Massachusetts May Soon Have Pharmacy Access to Emergency Contraception
This week, the Massachusetts House and Senate both overwhelmingly approved legislation to make emergency contraception available from pharmacists without prescriptions and to require hospitals to offer it to rape victims. Following a final procedural vote in the Senate, expected next week, the bill will move to the desk of Governor Mitt Romney (R).
Although Romney indicated support for emergency contraception during his 2002 campaign, he has not taken a position on this legislation, prompting speculation that he is attempting to move right on choice issues in advance of a possible presidential campaign, reports the Associated Press. Nonetheless, the bill seems likely to become law for Massachusetts. Lieutenant Governor Kerry Healey (R) has expressed her support for the bill, and should it come up for approval during the Governor’s vacation would be able and willing to sign it into law, according to the MetroWest Daily News. Furthermore, the final version passed with the support of more than two-thirds of legislators, enough to override Romney’s possible veto.
A provision to allow individuals at religious hospitals to opt out of providing emergency contraception was removed from this final version. State Rep. Peter Koutoujian (D-Waltham) said, “The geography of a sexual assault or a rape should not determine whether a woman has access to emergency contraception,” reports MetroWest Daily News.
8/28/2015 Alaska Court Protects Abortion Access for Low-Income Women - The Alaska Superior Court struck down a state law yesterday that would have severely limited abortion access for low-income women in Alaska.
The state's Superior Court also struck down a Department of Health and Social Services regulation that placed narrow specifications on Medicaid coverage for abortions, requiring that Medicaid-funded abortions be determined by a physician to be "medically necessary." Last year, the Center for Reproductive Rights, the American Civil Liberties Union, and Planned Parenthood sued on behalf of the Planned Parenthood of the Great Northwest, claiming that the narrow definition of "medically necessary" arbitrarily established conditions designed to restrict the ability of low-income women to access abortion services.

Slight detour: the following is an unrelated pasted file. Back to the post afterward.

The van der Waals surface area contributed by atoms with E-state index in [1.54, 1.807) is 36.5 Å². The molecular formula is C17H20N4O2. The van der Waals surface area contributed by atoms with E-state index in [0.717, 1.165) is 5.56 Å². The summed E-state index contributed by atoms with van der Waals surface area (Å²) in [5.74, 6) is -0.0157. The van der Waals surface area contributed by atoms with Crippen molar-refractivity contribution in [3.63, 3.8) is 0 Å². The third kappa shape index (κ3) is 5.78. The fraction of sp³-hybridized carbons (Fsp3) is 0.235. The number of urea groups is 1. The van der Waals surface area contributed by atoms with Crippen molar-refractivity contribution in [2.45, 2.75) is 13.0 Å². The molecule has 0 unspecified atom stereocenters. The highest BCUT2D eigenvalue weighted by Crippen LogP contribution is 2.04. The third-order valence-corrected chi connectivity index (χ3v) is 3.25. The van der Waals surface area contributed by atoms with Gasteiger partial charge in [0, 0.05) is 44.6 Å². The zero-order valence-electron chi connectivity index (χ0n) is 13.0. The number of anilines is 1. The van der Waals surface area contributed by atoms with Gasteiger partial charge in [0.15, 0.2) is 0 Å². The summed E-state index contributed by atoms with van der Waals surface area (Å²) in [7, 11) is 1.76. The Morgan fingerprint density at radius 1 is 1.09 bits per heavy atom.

The law was temporarily blocked last July by an Alaskan state court judge.
Superior Court Judge John Suddock ordered yesterday that the state be blocked from implementing this regulation, ruling that it placed an undue burden on low-income women seeking abortion services in Alaska.
"By providing health care to all poor Alaskans except women who need abortions, the challenged regulation violates the state constitutional guarantee of 'equal rights, opportunities, and protection under the law'," the ruling read.
"We applaud the superior court for striing down these cruel restrictions on women's health and rights that violate the Alaska Constitution," said Chris Charbonneau, CEO of Planned Parenthood of the Great Northwest and the Hawaiian Islands. . . .
8/26/2015 Saudi Women Prepare to Vote for the First Time - The fight for gender equality is making slow but notable progress in Saudi Arabia, where women will be allowed to vote for the first time in upcoming December elections.
This shift in Saudi law came in 2011, when a royal decree announced that women would be allowed to vote and run in local elections beginning in December of 2015. . . .